Bad night for the Jazz. Bad matchup for the Jazz. Minnesota and Cleveland are similar—they are bad fast-break defensive teams who don’t defend the paint or the restricted area well. The Jazz are not capable of taking advantage of those areas, and in turn Minnesota and Cleveland suddenly look much better than they are and we look worse than we are.
The Jazz went 14-for-29 from deep, 11-for-25 in the paint and 3-for-26 from mid-range. This is somewhat how Cleveland defends. They are one of the worst teams in the NBA at preventing 3-point shots. So what do you do? The Jazz were getting threes and hitting them. Then they went away from it because at some point you have to get into the paint … or are you just playing into their hands? The Jazz went 6-for-7 in the first quarter from three and then in second went 2-for-6 and in the third they were 3-for-6 again before falling to 3-for-10 in the fourth quarter. But the real issue is that the Jazz didn’t make their 2-pointers or their paint shots. In the second quarter, they went 2-for-7 in the paint (and 1-for-7 from mid-range). In the third quarter, the Jazz went 4-for-8 in the paint (and 0-for-7 from mid range). And in the fourth quarter, the Jazz went 2-for-5 in paint (and 1-for-5 from mid-range).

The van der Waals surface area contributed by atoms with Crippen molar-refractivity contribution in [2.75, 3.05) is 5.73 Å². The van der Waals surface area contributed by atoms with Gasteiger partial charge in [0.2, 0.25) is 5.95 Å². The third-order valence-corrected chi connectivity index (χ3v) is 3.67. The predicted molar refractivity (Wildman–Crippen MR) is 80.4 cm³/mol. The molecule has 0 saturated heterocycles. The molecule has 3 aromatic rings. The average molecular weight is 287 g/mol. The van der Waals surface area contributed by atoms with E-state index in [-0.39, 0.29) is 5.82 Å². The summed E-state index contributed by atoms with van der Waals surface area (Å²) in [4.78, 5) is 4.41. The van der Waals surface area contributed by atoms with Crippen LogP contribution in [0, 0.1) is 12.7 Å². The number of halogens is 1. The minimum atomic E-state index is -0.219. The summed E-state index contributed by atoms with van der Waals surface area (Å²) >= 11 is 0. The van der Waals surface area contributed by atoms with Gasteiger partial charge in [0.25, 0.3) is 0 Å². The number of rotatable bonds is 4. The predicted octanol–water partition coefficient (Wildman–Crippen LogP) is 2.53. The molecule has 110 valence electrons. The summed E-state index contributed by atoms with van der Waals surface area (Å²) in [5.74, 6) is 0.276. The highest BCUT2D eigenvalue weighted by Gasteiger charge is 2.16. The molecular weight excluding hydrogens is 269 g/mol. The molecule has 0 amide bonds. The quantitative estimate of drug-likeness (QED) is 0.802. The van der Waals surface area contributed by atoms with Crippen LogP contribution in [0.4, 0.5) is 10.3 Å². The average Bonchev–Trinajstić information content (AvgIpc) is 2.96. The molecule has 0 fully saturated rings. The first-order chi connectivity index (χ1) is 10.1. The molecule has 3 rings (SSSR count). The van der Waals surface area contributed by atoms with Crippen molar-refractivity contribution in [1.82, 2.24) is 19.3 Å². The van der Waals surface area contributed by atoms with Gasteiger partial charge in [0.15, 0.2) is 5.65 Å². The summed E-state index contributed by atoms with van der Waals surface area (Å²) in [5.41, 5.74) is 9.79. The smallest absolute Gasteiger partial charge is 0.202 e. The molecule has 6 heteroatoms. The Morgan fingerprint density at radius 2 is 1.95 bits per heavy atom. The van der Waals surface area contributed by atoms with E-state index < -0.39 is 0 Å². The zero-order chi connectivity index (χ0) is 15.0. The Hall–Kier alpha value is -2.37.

Gordon Hayward had another strong game and opened it by hitting three 3-pointers in the first quarter. He added seven rebounds and seven assists to his 18 points. He also had two steals and two blocks.
Trey Burke’s no-free-throw streak continued. He has taken four free throws (two techs and one foul on a defensive rebound) in 488 minutes. He averaged five a game in college.
In the first half, the Cavs were 5-for-15 in the paint when Favors was in the game and 5-for-8 when he was on the bench, but from the opening of the third quarter on, the Jazz didn’t put up any defensive resistance.
Utah’s a very slow-paced team. They had some early opportunities in the first half but then slowed to a halt as the game went on—and the half court offense also left.
The bench unit had a very poor second quarter.
Kyrie Irving is really good. The Jazz dealt with him well in the first half—he was 2-for-8 and feeding others rather than getting himself going, but that all changed in the third quarter (similar to the game in Utah).
The Cavaliers fronted the post after the first quarter when Favors got deep position on some post-ups and the Jazz couldn’t take advantage. They tried to go high-low and they tried to swing it, but it never materialized.
Alec played a little at the point. Kanter and Favors played together. Corbin tried a little bit of everything and none of it worked.
Burks’ mid-range shooting from the left side is an issue for him.
Brandon Rush was disengaged in his first appearance in a few games and got pulled quickly.
Poor night. It doesn’t get any easier with the vaunted Indiana defense up next.